What We Want From Android 5.0 Key Lime Pie

Posted by jun auza On 7/22/2013
Google has already won the crowds over by releasing Android 4.2 Jelly Bean. The latest incarnation of the open-source mobile operating system is making its presence felt slowly but steadily in the smartphone and tablet market.

Jelly Bean brought along some interesting features to the Android operating system. With new toggles, Google Now, and many other welcome additions, one can easily call it the best mobile operating system around. That said, the downside to this soaring popularity is that people have come to expect a lot more from Android now that it is on top. Rumors are abuzz that the next version of Google's flagship operating system will be called Key Lime Pie. While what the OS is called doesn't matter much to hardcore droid fanboys and fangirls, what matters more is the features that release will offer.

Now, we don't really know what is being baked into this release, but what we know for sure that it will be released sometime later this year. As far as the features are concerned we already have our Android 5.0 Key Lime Pie wish list ready.


Unified Inbox

Now that Google Hangouts is out, Google should think about unifying all messaging activities into one single app. No, I'm not talking about merging Google Plus and Google Hangouts together. Google should, instead, merge all its messaging applications into a single unified inbox just like BlackBerry does. So, whenever I get an email, SMS, or a hangout invitation, all I'll have to do is open my inbox, check the message, and move on. If, say, I wanted to interact more with the message, I can choose to click on a button and open the app individually. But unifying all communications into one inbox makes things more organized and less resource-consuming. Furthermore, since Google is much more open, it could release an API so that other apps could connect to the Unified Inbox.


Anti-Malware Protection

Android is making the news again. But this time, for all the wrong reasons. Internet is abuzz with warnings of a harmful malware that is infecting many Android devices. Thankfully, there are plenty of antivirus apps for Android out there that help you protect your phone. In fact, we've covered them extensively in our earlier article.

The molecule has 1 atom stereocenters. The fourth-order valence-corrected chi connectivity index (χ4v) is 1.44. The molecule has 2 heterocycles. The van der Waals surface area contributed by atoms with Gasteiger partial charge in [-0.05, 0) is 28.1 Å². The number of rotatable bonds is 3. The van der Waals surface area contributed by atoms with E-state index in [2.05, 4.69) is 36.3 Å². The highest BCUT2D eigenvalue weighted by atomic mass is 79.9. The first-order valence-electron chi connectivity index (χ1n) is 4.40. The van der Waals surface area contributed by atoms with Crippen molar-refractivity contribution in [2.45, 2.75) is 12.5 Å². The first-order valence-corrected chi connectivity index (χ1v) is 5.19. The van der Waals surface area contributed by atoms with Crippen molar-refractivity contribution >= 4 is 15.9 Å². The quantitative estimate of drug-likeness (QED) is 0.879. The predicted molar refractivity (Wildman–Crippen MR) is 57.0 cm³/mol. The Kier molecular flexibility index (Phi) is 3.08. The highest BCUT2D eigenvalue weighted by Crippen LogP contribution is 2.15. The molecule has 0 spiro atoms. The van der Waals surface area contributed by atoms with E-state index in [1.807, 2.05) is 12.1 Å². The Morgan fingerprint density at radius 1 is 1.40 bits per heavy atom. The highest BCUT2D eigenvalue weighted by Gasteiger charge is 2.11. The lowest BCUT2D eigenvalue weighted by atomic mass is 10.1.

Better Google Now Integration

Google Now is one of the best features that Android has to offer. Competing directly with Siri, this voice-enabled assistant not only gives you contextual advice on how to plan your day but also lets you search the web using only your voice. That said, Google Now has much more potential that is still untapped. Google can make Google Now even better by integrating it with many other services like Google +, Drive, and News. Furthermore, they can also add commands that will help users change the settings of the Android device.


End Fragmentation

One area where Apple outwits Google's Android operating system is that of operating system versions. While majority of iOS users have upgraded, the Android landscape still seems very fragmented. Google can fix this by tailoring Android 5.0 not only for the latest smartphones but also for older smartphones. Yes, it's kind of like Apple did with iOS 7, which will be available across older iPhones as well. Not only will this heavily reduce fragmentation, it will also give users with medium-end smartphones something to cheer about.


Better Landscape Support on Smartphone

Landscape support is something that needs to be worked on heavily. Android 4.2 Jelly Bean, though came with many features, also lacked consistency as far as the landscape layout on phones was concerned.


Better Contacts Management

Though the latest contact manager does the job, it has its fair share of flaws. Firstly, managing contacts from multiple sources sometimes gets confusing. For example, the contacts screen displays contacts from various sources often showing duplicates. Now, this can be changed from the settings but sometimes, you'll find that settings are reverted. Also, the contact pictures that show up on syncing are of poor quality and often look pixelated. Let's hope Google looks into that too.


Android 5.0 will undoubtedly be an important release for Google. After all, it also coincides with their 5-year anniversary. Now, let's just hope that they don't disappoint hardcore droid fans like us.

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